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In JoVE (1)
Other Publications (1)
Articles by Colin J. Thalhofer in JoVE
In vivo Imaging of Transgenic Leishmania Parasites in a Live Host
Colin J. Thalhofer1, Joel W. Graff2, Laurie Love-Homan3, Suzanne M. Hickerson4, Noah Craft5, Stephen M. Beverley4, Mary E. Wilson6,7
1Interdisciplinary Immunology Program, University of Iowa, and the VA Medical Center, 2Department of Biochemistry, University of Iowa, and the VA Medical Center, 3Department of Internal Medicine, University of Iowa, 4Department of Molecular Microbiology, Washington University School of Medicine, 5Division of Dermatology, Harbor-UCLA Medical Center, Hanley-Hardison Research Center, 6Interdisciplinary Immunology Program, Iowa City VA Medical Center, 7Departments of Internal Medicine, Microbiology and Epidemiology, University of Iowa
An in vivo imaging system is used to generate quantitative measurements of murine infection with the Trypanosomatid protozoan Leishmania. This is a non-invasive and non-lethal method for detecting parasites expressing luciferase within many tissues throughout the course of chronic Leishmania spp. infection.
Other articles by Colin J. Thalhofer on PubMed
Leukocytes Infiltrate the Skin and Draining Lymph Nodes in Response to the Protozoan Leishmania Infantum Chagasi
Infection and Immunity. Jan, 2011 | Pubmed ID: 20937764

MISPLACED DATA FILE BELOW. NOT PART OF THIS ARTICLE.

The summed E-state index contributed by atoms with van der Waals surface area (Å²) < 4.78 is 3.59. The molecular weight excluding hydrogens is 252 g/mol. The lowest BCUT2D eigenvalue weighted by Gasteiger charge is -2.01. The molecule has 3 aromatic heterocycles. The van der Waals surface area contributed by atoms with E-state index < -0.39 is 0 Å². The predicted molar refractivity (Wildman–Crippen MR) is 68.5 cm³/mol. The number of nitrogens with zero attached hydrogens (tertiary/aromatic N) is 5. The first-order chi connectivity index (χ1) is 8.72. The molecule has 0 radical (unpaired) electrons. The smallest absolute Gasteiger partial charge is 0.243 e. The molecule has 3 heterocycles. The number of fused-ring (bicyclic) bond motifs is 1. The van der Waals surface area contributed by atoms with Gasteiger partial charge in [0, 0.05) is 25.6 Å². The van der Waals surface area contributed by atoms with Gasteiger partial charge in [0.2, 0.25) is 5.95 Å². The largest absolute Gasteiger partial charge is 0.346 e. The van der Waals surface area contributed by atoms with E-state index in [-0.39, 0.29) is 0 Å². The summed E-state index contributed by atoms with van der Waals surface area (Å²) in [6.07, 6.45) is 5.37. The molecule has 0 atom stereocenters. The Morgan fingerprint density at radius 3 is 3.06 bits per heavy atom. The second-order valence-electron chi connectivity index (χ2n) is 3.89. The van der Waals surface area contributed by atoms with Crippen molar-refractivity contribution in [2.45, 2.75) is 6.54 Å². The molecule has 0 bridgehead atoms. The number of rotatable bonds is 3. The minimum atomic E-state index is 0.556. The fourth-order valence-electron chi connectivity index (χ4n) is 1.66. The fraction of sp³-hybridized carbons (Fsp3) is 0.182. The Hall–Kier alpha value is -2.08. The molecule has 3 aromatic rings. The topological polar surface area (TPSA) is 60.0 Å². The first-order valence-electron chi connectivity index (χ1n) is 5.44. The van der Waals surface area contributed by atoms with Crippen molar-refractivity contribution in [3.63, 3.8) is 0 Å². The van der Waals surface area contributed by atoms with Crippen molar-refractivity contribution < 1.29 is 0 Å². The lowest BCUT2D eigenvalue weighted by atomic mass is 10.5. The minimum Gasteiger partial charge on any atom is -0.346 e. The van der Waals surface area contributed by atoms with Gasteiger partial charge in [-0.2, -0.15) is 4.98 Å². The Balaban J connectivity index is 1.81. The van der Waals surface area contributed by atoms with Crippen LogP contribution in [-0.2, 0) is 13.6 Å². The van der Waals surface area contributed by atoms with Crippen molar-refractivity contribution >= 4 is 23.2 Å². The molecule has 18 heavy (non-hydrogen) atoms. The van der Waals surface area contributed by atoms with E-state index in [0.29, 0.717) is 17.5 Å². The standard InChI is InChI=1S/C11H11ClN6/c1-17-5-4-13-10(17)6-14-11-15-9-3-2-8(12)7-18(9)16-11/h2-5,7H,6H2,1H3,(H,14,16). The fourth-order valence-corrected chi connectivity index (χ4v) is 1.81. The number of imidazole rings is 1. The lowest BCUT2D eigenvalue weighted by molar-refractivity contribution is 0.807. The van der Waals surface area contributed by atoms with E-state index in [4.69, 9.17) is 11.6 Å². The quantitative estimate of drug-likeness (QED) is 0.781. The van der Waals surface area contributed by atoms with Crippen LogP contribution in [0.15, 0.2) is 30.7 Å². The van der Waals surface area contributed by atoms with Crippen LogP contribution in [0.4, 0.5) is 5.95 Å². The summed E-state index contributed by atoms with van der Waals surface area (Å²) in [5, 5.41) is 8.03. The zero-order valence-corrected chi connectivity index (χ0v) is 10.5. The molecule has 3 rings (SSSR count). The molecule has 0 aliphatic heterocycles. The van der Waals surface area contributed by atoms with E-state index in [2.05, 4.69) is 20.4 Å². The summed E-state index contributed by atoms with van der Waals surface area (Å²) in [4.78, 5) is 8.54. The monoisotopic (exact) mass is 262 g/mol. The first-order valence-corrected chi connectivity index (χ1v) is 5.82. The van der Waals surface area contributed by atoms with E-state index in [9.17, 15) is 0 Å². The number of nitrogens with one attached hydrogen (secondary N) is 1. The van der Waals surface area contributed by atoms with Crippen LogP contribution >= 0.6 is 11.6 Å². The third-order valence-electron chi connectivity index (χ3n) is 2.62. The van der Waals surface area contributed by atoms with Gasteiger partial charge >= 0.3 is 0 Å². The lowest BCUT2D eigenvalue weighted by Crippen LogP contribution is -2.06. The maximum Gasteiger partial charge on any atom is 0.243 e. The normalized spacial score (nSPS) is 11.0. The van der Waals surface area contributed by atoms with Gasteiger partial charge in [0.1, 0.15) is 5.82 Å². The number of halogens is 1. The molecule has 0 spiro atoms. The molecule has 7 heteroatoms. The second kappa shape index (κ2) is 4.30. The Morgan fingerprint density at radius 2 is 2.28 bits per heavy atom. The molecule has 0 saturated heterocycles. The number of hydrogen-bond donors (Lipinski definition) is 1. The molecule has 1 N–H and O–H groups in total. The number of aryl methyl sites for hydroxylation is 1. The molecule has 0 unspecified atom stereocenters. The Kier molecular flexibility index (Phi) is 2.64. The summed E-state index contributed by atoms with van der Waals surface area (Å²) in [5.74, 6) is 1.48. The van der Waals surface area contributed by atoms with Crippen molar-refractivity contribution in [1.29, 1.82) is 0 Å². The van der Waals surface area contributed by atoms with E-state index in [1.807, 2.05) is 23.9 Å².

The vector-borne protozoan Leishmania infantum chagasi causes minimal inflammation after inoculation into skin but disseminates to cause fatal visceral leishmaniasis. To define the inflammatory response at the parasite inoculation site, we introduced metacyclic L. infantum chagasi promastigotes intradermally into BALB/c mouse ears and studied inflammatory cells over 7 days. Ly6G(+) neutrophils rapidly infiltrated the dermis, peaking after 6 to 24 h. Macrophages and NK cells next infiltrated the dermis, and NK followed by B cells expanded in draining lymph nodes. Parasite-containing phagocytes were tracked with fluorescent mCherry-labeled L. infantum chagasi. Ly6G(+) neutrophils contained the greatest proportion of intracellular parasites 6 to 24 h after inoculation, whereas dermal macrophages harbored the majority of intracellular parasites after 2 to 7 days. These observations were validated microscopically. Low doses of antibody transiently depleted mice of neutrophils, leaving other cells intact. Combined results of in vivo imaging, flow cytometry, and quantitative PCR showed that neutrophil depletion slowed the clearance of extracellular (luciferase-positive) promastigotes during the first 24 h after inoculation yet decreased the numbers of leukocytes containing intracellular (mCherry-positive) parasites. From 3 days onward, total L. infantum chagasi-containing dermal leukocytes and total L. infantum chagasi parasites in draining lymph nodes were similar in both groups. Nonetheless, a second wave of L. infantum chagasi-containing neutrophils occurred 7 days after parasite inoculation into neutrophil-depleted mice, corresponding to the time of neutrophil recovery. Thus, neutrophils were recruited to the dermis even late after inoculation, and L. infantum chagasi trafficked through neutrophils in both neutrophil-depleted and control mice, albeit with different kinetics. Recruitment of neutrophils and transient parasite residence in neutrophils may play a role in nonulcerative forms of leishmaniasis.